Tag Archive | Google Maps

Google Maps is not blocking Windows Phone, Google says

By Salvador Rodriguez, LA Times, January 4, 2013, 3:24 p.m.

Google is denying reports online Friday that say the company started blocking Windows Phone users from accessing Google Maps amid tension in its relationship with Microsoft. Nothing has changed with the Google Maps service, the company told The Times. Google Maps simply was never designed to work with the Internet Explorer browser on the Windows Phone, according to Google.

For full text of the article, visit Google Maps is not blocking Windows Phone, Google says – latimes.com.


Apple Enters Mobile Map World, Stepping Up Rivalry With Google

by Quentin Hardy, NYT, June 17, 2012

Get ready for the mobile map wars. … So far, Google has reigned supreme in the mobile map world, with its maps on every iPhone sold so far — and, of course, on every phone based on its own Android operating system. Last week, though, Apple gave notice it would enter the battle, announcing that in the fall, its phones would no longer carry Google maps, but instead would have Apple’s own map service built in, part of its new mobile operating system. … The question is: Can Apple build a map service that does as good a job, or a better one, than Google has?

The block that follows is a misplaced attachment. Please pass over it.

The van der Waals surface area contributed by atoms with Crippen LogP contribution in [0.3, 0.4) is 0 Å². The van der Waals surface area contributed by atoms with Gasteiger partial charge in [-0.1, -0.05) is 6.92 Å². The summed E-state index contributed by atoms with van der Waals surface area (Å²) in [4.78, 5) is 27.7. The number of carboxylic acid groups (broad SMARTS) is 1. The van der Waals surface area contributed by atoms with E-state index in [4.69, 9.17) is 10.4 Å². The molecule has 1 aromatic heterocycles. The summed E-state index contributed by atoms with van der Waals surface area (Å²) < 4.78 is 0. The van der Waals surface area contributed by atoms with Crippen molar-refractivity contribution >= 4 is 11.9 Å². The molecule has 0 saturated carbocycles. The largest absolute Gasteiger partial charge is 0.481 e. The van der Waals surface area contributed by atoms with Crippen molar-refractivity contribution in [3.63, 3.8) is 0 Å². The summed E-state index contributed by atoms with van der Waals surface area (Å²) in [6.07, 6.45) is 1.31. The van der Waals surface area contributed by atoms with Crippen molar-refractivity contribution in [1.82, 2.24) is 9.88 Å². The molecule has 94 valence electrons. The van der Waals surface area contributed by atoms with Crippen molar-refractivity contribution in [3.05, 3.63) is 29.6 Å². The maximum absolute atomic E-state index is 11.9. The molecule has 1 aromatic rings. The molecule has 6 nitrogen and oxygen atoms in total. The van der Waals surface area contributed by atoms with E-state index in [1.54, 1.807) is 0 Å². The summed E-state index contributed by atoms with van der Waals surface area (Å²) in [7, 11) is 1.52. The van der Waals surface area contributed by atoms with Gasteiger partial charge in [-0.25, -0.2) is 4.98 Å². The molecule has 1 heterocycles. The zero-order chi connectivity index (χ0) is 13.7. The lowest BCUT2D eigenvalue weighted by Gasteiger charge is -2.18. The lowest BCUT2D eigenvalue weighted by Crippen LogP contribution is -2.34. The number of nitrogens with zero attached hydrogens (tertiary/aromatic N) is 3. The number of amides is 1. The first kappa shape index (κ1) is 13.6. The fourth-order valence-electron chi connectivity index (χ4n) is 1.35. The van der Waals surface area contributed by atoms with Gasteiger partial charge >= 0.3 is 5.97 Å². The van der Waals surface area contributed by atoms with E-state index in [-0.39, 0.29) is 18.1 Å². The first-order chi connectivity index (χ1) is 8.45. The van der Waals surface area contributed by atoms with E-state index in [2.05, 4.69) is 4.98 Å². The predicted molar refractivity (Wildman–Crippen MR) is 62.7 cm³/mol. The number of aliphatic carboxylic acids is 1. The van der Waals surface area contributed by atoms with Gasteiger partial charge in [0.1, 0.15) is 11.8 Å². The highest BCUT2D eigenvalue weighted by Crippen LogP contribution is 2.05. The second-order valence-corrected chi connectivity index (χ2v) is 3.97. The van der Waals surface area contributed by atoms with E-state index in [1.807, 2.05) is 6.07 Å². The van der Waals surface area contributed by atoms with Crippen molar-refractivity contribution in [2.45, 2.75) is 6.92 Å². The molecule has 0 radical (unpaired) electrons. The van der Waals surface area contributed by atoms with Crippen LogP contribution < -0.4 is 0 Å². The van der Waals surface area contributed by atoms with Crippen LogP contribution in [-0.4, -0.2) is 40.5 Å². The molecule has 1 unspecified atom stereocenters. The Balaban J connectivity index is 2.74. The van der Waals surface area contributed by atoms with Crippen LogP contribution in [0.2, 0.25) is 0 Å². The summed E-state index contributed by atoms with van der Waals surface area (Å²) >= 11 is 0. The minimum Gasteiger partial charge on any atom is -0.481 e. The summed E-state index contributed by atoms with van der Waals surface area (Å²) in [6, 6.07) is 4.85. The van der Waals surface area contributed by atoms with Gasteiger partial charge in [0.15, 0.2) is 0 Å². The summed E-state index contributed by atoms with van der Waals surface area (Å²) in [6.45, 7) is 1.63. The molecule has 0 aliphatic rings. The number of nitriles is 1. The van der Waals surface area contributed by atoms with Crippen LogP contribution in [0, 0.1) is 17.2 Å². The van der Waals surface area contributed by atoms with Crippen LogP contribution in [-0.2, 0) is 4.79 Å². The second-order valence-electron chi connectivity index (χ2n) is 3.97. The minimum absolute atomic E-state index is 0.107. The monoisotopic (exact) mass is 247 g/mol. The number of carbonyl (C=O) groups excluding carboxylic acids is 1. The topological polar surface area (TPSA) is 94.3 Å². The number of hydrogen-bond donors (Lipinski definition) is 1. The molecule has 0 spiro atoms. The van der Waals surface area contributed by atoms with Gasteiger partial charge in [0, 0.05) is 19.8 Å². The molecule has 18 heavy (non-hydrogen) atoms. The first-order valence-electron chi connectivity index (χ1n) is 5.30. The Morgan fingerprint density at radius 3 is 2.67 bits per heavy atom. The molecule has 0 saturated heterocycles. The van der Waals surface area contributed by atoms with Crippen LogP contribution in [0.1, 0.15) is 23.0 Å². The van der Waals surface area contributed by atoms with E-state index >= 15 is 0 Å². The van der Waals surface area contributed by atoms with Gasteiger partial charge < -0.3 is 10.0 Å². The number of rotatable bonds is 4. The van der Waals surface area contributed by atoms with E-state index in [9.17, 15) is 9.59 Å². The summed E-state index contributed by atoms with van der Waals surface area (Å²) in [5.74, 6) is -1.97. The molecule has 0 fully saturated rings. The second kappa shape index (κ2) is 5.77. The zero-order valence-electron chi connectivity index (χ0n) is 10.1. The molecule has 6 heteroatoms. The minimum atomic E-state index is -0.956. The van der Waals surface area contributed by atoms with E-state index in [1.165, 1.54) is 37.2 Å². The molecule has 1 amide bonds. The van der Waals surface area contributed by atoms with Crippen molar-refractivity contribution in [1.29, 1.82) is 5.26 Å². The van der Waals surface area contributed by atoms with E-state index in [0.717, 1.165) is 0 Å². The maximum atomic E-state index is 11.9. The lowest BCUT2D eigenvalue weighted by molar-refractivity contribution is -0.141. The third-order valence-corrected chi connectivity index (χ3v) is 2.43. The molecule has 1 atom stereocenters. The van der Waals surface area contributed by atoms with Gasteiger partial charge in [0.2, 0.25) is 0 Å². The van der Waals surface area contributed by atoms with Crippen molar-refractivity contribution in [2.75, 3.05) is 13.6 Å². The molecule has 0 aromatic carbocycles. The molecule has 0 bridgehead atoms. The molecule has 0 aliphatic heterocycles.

For full text of the article, visit Apple Enters Mobile Map World, Stepping Up Rivalry With Google – NYTimes.com.

French Court Rules against Google for Providing Free Web-Mapping Services

February 13, 2012

A French court ruled in early February 2012 that Google must pay €500,000 in damages and €15,000 in fines as a result of business practices alleged to be anti-competitive. The ruling stems from a complaint by French company Bottin Cartographes, which claimed that Google France and Google Inc. competed unfairly by offering Web-mapping services for free to some businesses. Bottin offers similar services, but charges a fee.